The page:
"This is to minimize the length and proximity of interactions between clients and volunteers. We are also limiting the number of volunteers who serve with us and following strict protocols to ensure they are not bringing the virus into our facility," Nicholls says.

Nicholls says that since some of the organization's agencies are struggling to distribute hampers with appropriate safety and distance practices in place, the Mississauga Food Bank is pre-packing food hampers for them to give out.

Nicholls also says that the Mississauga Food Bank has put protocols in place to ensure its facility and staff are healthy and safe, including enhanced cleaning and disinfecting of high-traffic and frequently touched surfaces. The organization is also providing hand sanitizer, installing visible signage throughout the building reminding people of preventative best practices, maintaining social distancing, and moving meetings to teleconferences.

Staff are also avoiding handshakes and are using rubber gloves when handling food.

"Many of our staff are working remotely, and no visitors are permitted in the facility except for staff and pre-screened volunteers," Nicholls says. 

As for how food banks can continue to serve customers at a time when donations appear to be dwindling, it appears that the province is also stepping up support.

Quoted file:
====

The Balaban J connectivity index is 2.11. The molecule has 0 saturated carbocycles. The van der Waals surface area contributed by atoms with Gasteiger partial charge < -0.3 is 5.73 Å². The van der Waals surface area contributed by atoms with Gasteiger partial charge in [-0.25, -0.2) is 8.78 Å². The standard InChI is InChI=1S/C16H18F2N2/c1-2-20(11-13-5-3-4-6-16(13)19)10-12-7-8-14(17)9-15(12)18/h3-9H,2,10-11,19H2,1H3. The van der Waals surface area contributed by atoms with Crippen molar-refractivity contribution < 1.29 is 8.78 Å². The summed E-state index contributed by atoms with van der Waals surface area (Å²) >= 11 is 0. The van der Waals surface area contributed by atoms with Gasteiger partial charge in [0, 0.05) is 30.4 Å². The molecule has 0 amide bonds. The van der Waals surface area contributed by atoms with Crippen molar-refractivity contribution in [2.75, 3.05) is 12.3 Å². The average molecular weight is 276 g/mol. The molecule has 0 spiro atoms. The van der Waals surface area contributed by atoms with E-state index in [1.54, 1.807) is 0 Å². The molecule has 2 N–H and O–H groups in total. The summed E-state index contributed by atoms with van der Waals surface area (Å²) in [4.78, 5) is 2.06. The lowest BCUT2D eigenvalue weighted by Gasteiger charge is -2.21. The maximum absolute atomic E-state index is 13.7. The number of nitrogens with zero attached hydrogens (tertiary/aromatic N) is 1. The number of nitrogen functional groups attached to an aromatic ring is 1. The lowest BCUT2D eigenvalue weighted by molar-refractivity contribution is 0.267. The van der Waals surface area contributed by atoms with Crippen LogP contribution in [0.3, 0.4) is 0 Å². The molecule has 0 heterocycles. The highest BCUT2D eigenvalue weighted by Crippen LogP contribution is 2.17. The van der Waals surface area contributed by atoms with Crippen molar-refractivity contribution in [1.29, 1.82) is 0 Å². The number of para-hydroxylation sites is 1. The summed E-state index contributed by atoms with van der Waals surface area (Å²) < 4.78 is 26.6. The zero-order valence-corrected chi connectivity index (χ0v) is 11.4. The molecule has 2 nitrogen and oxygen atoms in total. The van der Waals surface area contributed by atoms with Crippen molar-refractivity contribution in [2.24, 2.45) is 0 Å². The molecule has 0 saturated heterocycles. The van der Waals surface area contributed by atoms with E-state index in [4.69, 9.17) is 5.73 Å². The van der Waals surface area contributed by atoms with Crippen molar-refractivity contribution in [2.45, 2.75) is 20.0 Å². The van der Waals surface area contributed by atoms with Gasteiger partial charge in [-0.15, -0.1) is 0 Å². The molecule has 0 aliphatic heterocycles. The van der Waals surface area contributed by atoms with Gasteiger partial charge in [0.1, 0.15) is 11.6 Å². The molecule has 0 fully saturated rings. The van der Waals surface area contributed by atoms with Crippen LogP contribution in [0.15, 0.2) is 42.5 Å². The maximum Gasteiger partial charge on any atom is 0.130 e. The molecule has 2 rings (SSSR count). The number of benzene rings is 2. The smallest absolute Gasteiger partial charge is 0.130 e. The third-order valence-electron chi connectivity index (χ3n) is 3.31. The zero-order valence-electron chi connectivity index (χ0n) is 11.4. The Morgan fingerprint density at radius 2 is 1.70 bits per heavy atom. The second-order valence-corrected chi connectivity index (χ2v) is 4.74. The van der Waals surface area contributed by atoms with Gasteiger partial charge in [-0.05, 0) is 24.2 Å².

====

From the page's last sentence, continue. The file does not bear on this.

On March 23, the Ontario government announced that it's providing $200 million in social services relief funding to help protect Ontario's most vulnerable residents. The funding will go to municipalities, shelters, food banks, emergency services, charities and non-profits that deliver critical social services. 

"We are very appreciative of the province’s recognition of the critical work that food banks and other agencies provide in our communities. We are hoping that the funding moves through the system and to us as quickly as possible so that we can provide for our hungry neighbours," Nicholls says. 

During the crisis, the Mississauga Food Bank will be well-equipped to deliver food to anyone who needs it—even those in self-isolation.

"As part of our Food Bank 2 Home program, we can deliver to those who are over age 65, have a disability, or who are pregnant or have small children at home. The program’s volunteers are practicing social distancing when delivering these groceries," Nicholls says. 

Despite the incredible uncertainty that lies ahead, Nicholls says she hopes people will continue to support the organization.

She also says those in need should not hesitate to reach out.

"I always say it takes all of us to feed our hungry neighbours, and during this crisis, it couldn’t be more true. Ninty-six per cent of our funding comes from the community and we need their generosity now more than ever. For those who are able, please consider a financial gift. For those who are struggling financially, please reach out to us for help - that’s what we’re here for."

To find food or donate, click here

Cover photo courtesy of the Mississauga Food Bank's Facebook page